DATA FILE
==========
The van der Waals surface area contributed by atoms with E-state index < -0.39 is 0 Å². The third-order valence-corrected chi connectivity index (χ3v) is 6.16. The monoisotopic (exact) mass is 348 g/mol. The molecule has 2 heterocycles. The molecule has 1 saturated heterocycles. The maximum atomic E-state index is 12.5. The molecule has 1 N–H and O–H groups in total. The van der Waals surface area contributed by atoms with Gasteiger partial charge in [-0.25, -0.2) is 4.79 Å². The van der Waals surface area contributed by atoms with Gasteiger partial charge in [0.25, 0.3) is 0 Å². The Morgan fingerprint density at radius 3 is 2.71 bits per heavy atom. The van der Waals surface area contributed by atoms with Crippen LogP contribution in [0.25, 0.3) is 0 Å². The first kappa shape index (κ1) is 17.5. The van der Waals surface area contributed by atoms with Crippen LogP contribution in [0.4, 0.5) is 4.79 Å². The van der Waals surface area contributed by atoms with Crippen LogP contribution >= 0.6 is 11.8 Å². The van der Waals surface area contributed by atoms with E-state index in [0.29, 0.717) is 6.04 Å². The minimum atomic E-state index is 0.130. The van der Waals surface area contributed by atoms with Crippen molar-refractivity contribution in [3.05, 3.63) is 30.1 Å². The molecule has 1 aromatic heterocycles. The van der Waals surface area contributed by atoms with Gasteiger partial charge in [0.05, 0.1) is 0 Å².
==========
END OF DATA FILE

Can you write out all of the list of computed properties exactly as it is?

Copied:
The van der Waals surface area contributed by atoms with E-state index < -0.39 is 0 Å². The third-order valence-corrected chi connectivity index (χ3v) is 6.16. The monoisotopic (exact) mass is 348 g/mol. The molecule has 2 heterocycles. The molecule has 1 saturated heterocycles. The maximum atomic E-state index is 12.5. The molecule has 1 N–H and O–H groups in total. The van der Waals surface area contributed by atoms with Gasteiger partial charge in [-0.25, -0.2) is 4.79 Å². The van der Waals surface area contributed by atoms with Gasteiger partial charge in [0.25, 0.3) is 0 Å². The Morgan fingerprint density at radius 3 is 2.71 bits per heavy atom. The van der Waals surface area contributed by atoms with Crippen LogP contribution in [0.25, 0.3) is 0 Å². The first kappa shape index (κ1) is 17.5. The van der Waals surface area contributed by atoms with Crippen LogP contribution in [0.4, 0.5) is 4.79 Å². The van der Waals surface area contributed by atoms with Crippen LogP contribution >= 0.6 is 11.8 Å². The van der Waals surface area contributed by atoms with E-state index in [0.29, 0.717) is 6.04 Å². The minimum atomic E-state index is 0.130. The van der Waals surface area contributed by atoms with Crippen molar-refractivity contribution in [3.05, 3.63) is 30.1 Å². The molecule has 1 aromatic heterocycles. The van der Waals surface area contributed by atoms with Gasteiger partial charge in [0.05, 0.1) is 0 Å².